PubDate: Tue, 01 Dec 2020 00:00:00 GMT-
       
  • High-risk surgical procedures and semi-emergent surgical procedures for
           ambulatory surgery
    • Authors: Skues; Mark A.
      Abstract: imagePurpose of review This review evaluates more complex surgical procedures to see whether they might be suitable for ambulatory surgery. Operations that have shown an increasing daycase rate in England include thyroidectomy, joint arthroplasty, spinal surgery and hysterectomy, and these procedures are evaluated. Similarly, there have been recent developments in the management of nonelective ambulatory surgery with more timely throughput and home discharge for suitable patients.Recent findings Caveats on patient selection with the development of focussed educational programmes about the proposed operation have assisted with the development of shorter discharge times. Strict antiemetic guidelines, multimodal analgesic protocols and postoperative multidisciplinary follow-up are core components of the pathway for effective ambulatory management. Communication after discharge should include phone calls from the Ambulatory Unit and easy access to the medical staff who conducted their operation.Summary There should be no reason why more complex surgical operations could not be included in a day surgery armamentarium. Similarly, the evidence for more effective use of timely emergency care with shortened length of stay is increasing.
      PubDate: Tue, 01 Dec 2020 00:00:00 GMT-
       
  • The high-risk patient for ambulatory surgery
    • Authors: Rajan; Niraja
      Abstract: imagePurpose of review This article describes the processes for identifying high-risk patients at the time of ambulatory procedure scheduling, enabling the implementation of multidisciplinary collaborative pathways for prehabilitation and optimization, allowing for risk mitigation and improvement in outcomes. This review is particularly relevant because of the current proliferation of ambulatory surgery with more complex procedures being performed on an outpatient basis on patients who may be American Society of Anesthesiologists Physical Status 3 or greater.Recent findings Increased longevity and rising prevalence of obesity have resulted in patients with a wide variety of comorbidities presenting for complex ambulatory procedures with the expectation of rapid recovery and same-day discharge to home. Recent literature highlights the importance of patient preparation, value-based healthcare, patient outcomes, and the role of anesthesiologists as perioperative physicians.Summary The focus of this article is on general principles and establishment of best practices based on current evidence and a brief description of anesthetic management of specific comorbidities. This review will provide guidance to the practicing anesthesiologist on identifying, stratifying, optimizing, and managing high-risk patients in the ambulatory setting.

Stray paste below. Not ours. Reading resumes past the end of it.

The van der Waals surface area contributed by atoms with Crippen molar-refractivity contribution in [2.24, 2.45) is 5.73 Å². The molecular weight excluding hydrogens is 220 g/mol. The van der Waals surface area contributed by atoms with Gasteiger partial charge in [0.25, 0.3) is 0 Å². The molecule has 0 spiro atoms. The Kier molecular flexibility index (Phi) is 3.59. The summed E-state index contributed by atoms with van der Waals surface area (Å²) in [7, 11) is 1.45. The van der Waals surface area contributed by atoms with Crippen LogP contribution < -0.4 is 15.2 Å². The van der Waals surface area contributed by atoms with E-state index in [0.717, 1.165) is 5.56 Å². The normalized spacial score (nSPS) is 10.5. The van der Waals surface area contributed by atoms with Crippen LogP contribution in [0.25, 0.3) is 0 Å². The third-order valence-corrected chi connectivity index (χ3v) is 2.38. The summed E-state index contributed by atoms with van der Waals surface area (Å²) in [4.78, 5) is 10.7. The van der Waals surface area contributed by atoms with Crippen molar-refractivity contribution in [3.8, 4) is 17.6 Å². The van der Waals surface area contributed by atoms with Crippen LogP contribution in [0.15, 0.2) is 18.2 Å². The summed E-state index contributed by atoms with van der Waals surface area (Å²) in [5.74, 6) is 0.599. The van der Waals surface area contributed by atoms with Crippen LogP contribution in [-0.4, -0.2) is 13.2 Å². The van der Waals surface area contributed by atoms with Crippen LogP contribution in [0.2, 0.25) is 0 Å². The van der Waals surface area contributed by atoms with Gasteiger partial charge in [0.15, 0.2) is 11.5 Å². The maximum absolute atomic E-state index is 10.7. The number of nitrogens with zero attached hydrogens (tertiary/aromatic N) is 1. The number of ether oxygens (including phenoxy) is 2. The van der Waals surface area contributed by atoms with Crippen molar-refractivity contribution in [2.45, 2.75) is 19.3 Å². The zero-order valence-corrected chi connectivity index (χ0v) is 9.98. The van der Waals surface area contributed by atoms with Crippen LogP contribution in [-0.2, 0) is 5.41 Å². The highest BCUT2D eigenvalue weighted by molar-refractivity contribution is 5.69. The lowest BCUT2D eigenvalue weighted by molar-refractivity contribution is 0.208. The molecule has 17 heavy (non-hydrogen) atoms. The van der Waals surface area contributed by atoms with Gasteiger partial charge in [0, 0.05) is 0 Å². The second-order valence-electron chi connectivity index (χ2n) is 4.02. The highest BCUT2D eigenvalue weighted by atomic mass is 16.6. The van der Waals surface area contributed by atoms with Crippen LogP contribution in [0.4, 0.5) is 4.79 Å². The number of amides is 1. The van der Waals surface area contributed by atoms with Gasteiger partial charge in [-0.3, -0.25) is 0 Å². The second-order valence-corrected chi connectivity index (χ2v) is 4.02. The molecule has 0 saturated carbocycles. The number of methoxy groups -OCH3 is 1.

PubDate: Tue, 01 Dec 2020 00:00:00 GMT-
       
  • Preoperative assessment and optimization of cognitive dysfunction and
           frailty in the ambulatory surgical patient
    • Authors: Charipova; Karina; Urits, Ivan; Viswanath, Omar; Urman, Richard D.